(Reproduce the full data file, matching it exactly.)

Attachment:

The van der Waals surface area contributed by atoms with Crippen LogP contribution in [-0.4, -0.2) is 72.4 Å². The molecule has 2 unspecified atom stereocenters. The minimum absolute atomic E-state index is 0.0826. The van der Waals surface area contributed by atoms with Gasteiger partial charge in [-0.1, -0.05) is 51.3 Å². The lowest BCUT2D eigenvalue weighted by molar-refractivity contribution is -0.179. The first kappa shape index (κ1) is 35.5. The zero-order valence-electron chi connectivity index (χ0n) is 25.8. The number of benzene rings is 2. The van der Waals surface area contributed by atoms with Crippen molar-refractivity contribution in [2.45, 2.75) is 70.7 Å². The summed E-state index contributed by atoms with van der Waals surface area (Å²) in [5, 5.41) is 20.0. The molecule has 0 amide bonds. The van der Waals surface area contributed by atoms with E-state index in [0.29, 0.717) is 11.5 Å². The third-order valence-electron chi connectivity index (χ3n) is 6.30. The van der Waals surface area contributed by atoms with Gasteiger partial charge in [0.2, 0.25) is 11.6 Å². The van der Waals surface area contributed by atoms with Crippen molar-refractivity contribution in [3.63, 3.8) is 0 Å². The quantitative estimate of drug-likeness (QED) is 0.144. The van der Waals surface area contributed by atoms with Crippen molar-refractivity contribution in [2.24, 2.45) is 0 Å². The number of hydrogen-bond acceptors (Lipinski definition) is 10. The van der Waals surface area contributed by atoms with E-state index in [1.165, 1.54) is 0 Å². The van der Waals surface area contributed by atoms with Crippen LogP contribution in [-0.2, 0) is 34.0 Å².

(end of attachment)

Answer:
The van der Waals surface area contributed by atoms with Crippen LogP contribution in [-0.4, -0.2) is 72.4 Å². The molecule has 2 unspecified atom stereocenters. The minimum absolute atomic E-state index is 0.0826. The van der Waals surface area contributed by atoms with Gasteiger partial charge in [-0.1, -0.05) is 51.3 Å². The lowest BCUT2D eigenvalue weighted by molar-refractivity contribution is -0.179. The first kappa shape index (κ1) is 35.5. The zero-order valence-electron chi connectivity index (χ0n) is 25.8. The number of benzene rings is 2. The van der Waals surface area contributed by atoms with Crippen molar-refractivity contribution in [2.45, 2.75) is 70.7 Å². The summed E-state index contributed by atoms with van der Waals surface area (Å²) in [5, 5.41) is 20.0. The molecule has 0 amide bonds. The van der Waals surface area contributed by atoms with E-state index in [0.29, 0.717) is 11.5 Å². The third-order valence-electron chi connectivity index (χ3n) is 6.30. The van der Waals surface area contributed by atoms with Gasteiger partial charge in [0.2, 0.25) is 11.6 Å². The van der Waals surface area contributed by atoms with Crippen molar-refractivity contribution in [3.63, 3.8) is 0 Å². The quantitative estimate of drug-likeness (QED) is 0.144. The van der Waals surface area contributed by atoms with Crippen molar-refractivity contribution in [2.24, 2.45) is 0 Å². The number of hydrogen-bond acceptors (Lipinski definition) is 10. The van der Waals surface area contributed by atoms with E-state index in [1.165, 1.54) is 0 Å². The van der Waals surface area contributed by atoms with Crippen LogP contribution in [-0.2, 0) is 34.0 Å².